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Preparing for the sats: Read on
You could knock me out, place me on a deserted island, take away my sense of time, and I bet I could still predict the exact moment parents and students begin to panic about the SATs. Every year—just after CXC exams end—I am flooded with calls about the Scholastic Aptitude Test (SAT), which is the entrance exam for most US-based universities. I don’t know why people ask me for advice because they don’t listen to it.
Still, here goes: students who want to do well on SATs need to read, read, read—25 books a year from the time they hit Form 1. The College Board that runs the US exam says students should be able to reach that goal if they’re average readers who read half an hour a day. This is the amount of reading students need to do to build the reading speed, comprehension and analytical skills needed to ace the exam and do well in US universities.
Below is a list of suggested reading that will build those skills. There’s something here for everyone: avid readers who appreciate classics, students who prefer science, history, geography or sports. Washington Square by Henry James—In this novel, Catherine Sloper, a rich, young woman, tries to convince her father to allow her to marry a questionable character. The arguments for and against the proposed marriage change every few pages, making this a study in developing support for an argument.
Between XX and XY: Intersexuality and the Myth of Two Sexes by Gerald N Callahan—Even reluctant readers can’t help but be curious about this book. According to the author, every year more than 2,000 children are born in the US with an intersex condition. The author argues that sexuality is not as clear-cut as we once thought. This provocative book will help students decide on whether or not they buy Callahan’s theory and evidence. Science students will relish this book.
You may have to order this book online. The Immortal Life of Henrietta Lacks by Rebecca Skloot—Every biology and chemistry student knows about HeLa cells used for scientific research. Skloot’s brilliant piece of non-fiction is the fascinating story of the poor woman who provided those cells for science after her death from an aggressive form of cancer.
Henrietta Lacks’ cells are alive today and this book claims if all the cells that came from her and were used in research were piled on top of each other, they’d weigh over 50 million metric tons. Lacks’ cells have been used for research on cancer, viruses, in vitro fertilisation, cloning, gene mapping and more while Lacks’ poor family were kept in the dark about this humble woman’s contribution to science.
The Tipping Point: How Little Things Can Make a Big Difference by Malcolm Gladwell—Any of Gladwell’s books are a fascinating read and a study in constructing support for a point of view. In The Tipping Point, Gladwell examines the moment that an ordinary product becomes a trend-setter in popular culture.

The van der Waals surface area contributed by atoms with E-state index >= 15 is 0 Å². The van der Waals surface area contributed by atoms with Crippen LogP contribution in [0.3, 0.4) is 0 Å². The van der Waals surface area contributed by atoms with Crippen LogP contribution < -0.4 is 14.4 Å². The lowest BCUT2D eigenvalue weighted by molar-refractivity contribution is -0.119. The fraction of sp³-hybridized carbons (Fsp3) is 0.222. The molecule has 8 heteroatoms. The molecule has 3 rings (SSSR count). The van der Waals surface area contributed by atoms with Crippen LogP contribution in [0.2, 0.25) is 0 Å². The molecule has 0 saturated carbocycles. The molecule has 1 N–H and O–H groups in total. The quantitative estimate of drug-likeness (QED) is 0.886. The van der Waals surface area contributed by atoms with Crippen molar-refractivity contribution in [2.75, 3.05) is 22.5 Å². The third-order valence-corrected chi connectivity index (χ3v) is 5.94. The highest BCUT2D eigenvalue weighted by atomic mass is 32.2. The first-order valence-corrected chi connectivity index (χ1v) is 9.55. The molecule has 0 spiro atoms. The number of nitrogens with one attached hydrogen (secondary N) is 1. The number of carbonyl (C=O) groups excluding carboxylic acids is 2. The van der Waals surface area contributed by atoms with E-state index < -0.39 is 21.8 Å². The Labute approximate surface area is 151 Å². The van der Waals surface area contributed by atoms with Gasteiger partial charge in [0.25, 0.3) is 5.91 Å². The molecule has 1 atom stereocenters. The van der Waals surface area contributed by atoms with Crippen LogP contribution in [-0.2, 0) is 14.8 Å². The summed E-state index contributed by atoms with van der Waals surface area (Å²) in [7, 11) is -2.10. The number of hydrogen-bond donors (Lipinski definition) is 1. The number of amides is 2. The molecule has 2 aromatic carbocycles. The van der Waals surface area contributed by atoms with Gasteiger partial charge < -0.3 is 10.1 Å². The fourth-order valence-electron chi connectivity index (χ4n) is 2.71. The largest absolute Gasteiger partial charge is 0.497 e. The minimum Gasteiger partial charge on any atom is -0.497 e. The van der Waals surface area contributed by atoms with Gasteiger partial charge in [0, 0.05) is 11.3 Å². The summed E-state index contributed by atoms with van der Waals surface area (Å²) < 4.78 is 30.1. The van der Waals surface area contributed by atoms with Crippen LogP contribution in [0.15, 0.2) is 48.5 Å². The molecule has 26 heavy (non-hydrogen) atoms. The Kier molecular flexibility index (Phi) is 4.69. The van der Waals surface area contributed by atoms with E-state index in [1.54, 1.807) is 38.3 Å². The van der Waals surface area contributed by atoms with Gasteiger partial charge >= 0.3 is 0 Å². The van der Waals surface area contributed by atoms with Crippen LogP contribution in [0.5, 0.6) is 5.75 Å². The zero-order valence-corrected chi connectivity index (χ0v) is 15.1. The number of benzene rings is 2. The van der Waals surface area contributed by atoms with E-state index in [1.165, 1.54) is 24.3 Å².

The Island of Lost Maps by Miles Harvey—You will have to order this book online, but it’s well worth the read for history and geography students. The author weaves the story of an infamous map thief who plundered priceless old maps from dusty libraries into the story of the history of maps and how mapmaking shaped the world. Each chapter is a model for a perfectly-written essay.
Seabiscuit by Laura Hillenbrand—Horse lovers, sports enthusiasts and readers who enjoy history will appreciate this non-fiction book that teaches invaluable lessons about perseverance. Seabiscuit is the story of a horse and three people—all deemed losers in one way or another by society. How this unlikely trio became winners is a heart-warming, motivational story that has become one of my favourite books.
Steve Jobs by Walter Isaacson—Following someone’s life—like Jobs’—and understanding how he became famous is always an alluring read. Jobs’ offbeat life is interesting enough, but the real appeal in this biography is understanding his uncanny ability to visualise, produce and market technology that all young people use today. Jobs’ contribution to technology for personal computers, animated movies, music, phones, tablet computing and digital publishing are remarkable, to put it mildly.
The Adventures of Sherlock Holmes by Arthur Conan Doyle—Good mysteries are a great way to develop comprehension and analytical skills. Books with movie tie-ins can be a lead-in to literature like Sherlock Holmes. Books by John Grisham, James Rollins and Michael Crichton are a good start for reluctant readers.
Brother Man by Roger Mais—This important West Indian novel, which is the first novel about a Rastafarian, will challenge readers to put together a story like a puzzle. There is a Macmillan study companion for this novel, Beka Lamb, The Humming-Bird Tree, Moon on a Rainbow Shawl and Wide Sargasso Sea so students can develop vocabulary, writing and analytical skills. Practice questions help students understand how to answer questions on exams like the SAT. Preparing for the SAT begins with reading, and this is the time to do it.
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